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VOLUME 26 , ISSUE 8 ( August, 2022 ) > List of Articles
Jasmin Hundal, David Bowers, Naga Vaishnavi Gadela, Abhishek Jaiswal
Keywords : Acute respiratory distress syndrome, Extracorporeal membrane oxygenation, Hemophagocytic lymphohistiocytosis, Multiorgan failure, T-cell lymphoma
Citation Information : Hundal J, Bowers D, Gadela NV, Jaiswal A. Rare Case of Refractory Hypoxia and Severe Multiorgan Failure from Secondary Lymphohistiocytosis Successfully Bridged to Treatment with Extracorporeal Membrane Oxygenation Support. Indian J Crit Care Med 2022; 26 (8):970-973.
License: CC BY-NC 4.0
Published Online: 30-07-2022
Copyright Statement: Copyright © 2022; The Author(s).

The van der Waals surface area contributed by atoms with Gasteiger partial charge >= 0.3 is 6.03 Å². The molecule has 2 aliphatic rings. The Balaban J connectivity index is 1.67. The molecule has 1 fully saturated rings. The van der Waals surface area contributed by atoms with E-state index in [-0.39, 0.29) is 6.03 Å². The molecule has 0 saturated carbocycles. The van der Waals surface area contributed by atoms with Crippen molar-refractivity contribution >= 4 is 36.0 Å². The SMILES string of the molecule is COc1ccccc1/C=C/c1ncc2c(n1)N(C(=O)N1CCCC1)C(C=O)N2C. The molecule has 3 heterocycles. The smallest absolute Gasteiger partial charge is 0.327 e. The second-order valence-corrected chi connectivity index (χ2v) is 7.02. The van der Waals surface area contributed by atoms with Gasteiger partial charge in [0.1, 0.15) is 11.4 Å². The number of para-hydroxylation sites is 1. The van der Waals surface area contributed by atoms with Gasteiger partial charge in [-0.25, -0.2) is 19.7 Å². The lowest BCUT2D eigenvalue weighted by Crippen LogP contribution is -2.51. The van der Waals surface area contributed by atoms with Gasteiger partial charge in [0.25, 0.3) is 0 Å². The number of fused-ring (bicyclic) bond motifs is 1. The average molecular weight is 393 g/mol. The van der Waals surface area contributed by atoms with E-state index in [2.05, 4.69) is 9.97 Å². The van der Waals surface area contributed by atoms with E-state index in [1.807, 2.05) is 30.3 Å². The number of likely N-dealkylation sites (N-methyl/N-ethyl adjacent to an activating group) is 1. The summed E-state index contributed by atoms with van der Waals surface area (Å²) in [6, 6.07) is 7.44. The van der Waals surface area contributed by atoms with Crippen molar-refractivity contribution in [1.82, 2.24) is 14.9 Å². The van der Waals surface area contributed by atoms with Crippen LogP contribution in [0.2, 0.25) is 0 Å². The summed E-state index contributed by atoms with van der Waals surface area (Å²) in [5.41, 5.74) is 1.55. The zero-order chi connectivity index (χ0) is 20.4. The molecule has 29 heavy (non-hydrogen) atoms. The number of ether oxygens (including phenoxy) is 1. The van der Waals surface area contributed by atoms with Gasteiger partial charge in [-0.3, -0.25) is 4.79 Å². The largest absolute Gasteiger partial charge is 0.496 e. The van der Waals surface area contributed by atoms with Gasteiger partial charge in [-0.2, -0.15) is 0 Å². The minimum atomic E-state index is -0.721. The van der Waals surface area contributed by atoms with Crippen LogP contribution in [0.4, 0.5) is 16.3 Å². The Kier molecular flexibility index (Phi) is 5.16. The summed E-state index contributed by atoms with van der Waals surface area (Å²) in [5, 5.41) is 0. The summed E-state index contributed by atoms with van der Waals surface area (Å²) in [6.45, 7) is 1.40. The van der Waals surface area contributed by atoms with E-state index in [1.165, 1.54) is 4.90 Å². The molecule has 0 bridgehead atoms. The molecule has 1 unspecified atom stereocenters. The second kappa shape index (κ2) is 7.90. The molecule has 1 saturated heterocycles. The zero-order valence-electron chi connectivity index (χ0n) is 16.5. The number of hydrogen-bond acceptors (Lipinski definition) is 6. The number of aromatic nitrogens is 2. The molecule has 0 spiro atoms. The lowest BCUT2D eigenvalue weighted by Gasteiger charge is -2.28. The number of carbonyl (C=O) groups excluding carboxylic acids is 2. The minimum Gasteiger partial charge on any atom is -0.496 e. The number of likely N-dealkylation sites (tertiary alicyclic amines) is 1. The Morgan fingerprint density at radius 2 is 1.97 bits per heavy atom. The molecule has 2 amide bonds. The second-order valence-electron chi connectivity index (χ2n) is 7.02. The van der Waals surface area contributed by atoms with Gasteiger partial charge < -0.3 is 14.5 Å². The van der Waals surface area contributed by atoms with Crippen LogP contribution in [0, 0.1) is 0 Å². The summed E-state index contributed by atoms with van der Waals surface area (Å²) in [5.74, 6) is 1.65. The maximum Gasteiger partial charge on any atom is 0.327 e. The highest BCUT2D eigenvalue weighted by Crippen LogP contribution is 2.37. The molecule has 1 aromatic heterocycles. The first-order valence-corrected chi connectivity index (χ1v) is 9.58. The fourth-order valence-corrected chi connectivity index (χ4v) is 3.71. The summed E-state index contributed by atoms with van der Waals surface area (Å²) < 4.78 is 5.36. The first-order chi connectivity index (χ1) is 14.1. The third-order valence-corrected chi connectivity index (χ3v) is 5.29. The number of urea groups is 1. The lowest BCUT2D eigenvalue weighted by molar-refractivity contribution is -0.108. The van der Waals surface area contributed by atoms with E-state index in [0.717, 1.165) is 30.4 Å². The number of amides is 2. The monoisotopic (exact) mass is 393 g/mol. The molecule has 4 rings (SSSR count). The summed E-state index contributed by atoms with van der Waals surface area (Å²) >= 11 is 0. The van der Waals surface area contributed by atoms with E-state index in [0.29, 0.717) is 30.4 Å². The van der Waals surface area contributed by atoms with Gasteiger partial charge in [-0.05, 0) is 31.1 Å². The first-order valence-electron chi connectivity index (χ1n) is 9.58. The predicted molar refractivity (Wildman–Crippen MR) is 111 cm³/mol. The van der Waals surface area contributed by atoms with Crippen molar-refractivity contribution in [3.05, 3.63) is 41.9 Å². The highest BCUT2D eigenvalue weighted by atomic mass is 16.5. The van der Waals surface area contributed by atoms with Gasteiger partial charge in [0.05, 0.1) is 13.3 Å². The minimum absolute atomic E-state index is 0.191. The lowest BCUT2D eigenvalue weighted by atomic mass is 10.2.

Introduction: Acute respiratory distress syndrome (ARDS) is an uncommon complication of hemophagocytic lymphohistiocytosis (HLH). Non-specific findings that mimic other diseases make timely diagnosis and treatment challenging. We present a rare case of severe ARDS and multiorgan failure from secondary HLH due to peripheral T-cell lymphoma. Case presentation: A middle-aged female presented with dry cough and fever for three days. On presentation, the patient was febrile to 105°F and hypoxic to 88% on room air. Chest X-ray showed bilateral interstitial infiltrates. Laboratory investigations showed lymphopenia and elevated inflammatory markers. The viral panel, including coronavirus disease-2019 (COVID-19), influenza, and respiratory syncytial virus (RSV), was negative. Her respiratory status progressively worsened, requiring invasive mechanical ventilation for ARDS. Despite lung-protective ventilation, prone positioning, and the use of paralytic agents, the patient continued to remain hypoxic, necessitating extracorporeal membrane oxygenation (ECMO) support. The patient was started on antibiotics and high-dose steroid. Thereafter, she developed a leukemoid reaction, and the ferritin level started rising; raising suspicion for lymphophagocytosis. During this time, she also developed acute liver and kidney failure and required multiple vasopressors and renal replacement therapy. Eventually, a diagnosis of mature peripheral T-cell lymphoma was established. Subsequently, her respiratory status and multiorgan failure significantly improved, and ECMO was explanted after 2 weeks. She was started on etoposide and steroid, and eventually discharged after 6 weeks. Discussion: This is the first case describing a successful implementation of ECMO in an adult diagnosed with ARDS secondary to mature peripheral T-cell lymphoma; allowing for recovery of respiratory status, which was compromised during the initial cytokine storm and provided time to establish the diagnosis and initiate appropriate treatment of secondary HLH mature due to peripheral T-cell lymphoma, and in the end, prevented a fatality. We believe that ECMO may be appropriately instituted in rapidly deteriorating patients with an unknown illness refractory to conventional therapy, to allow for end-organ recovery, to reach a diagnosis, and to administer appropriate therapy.
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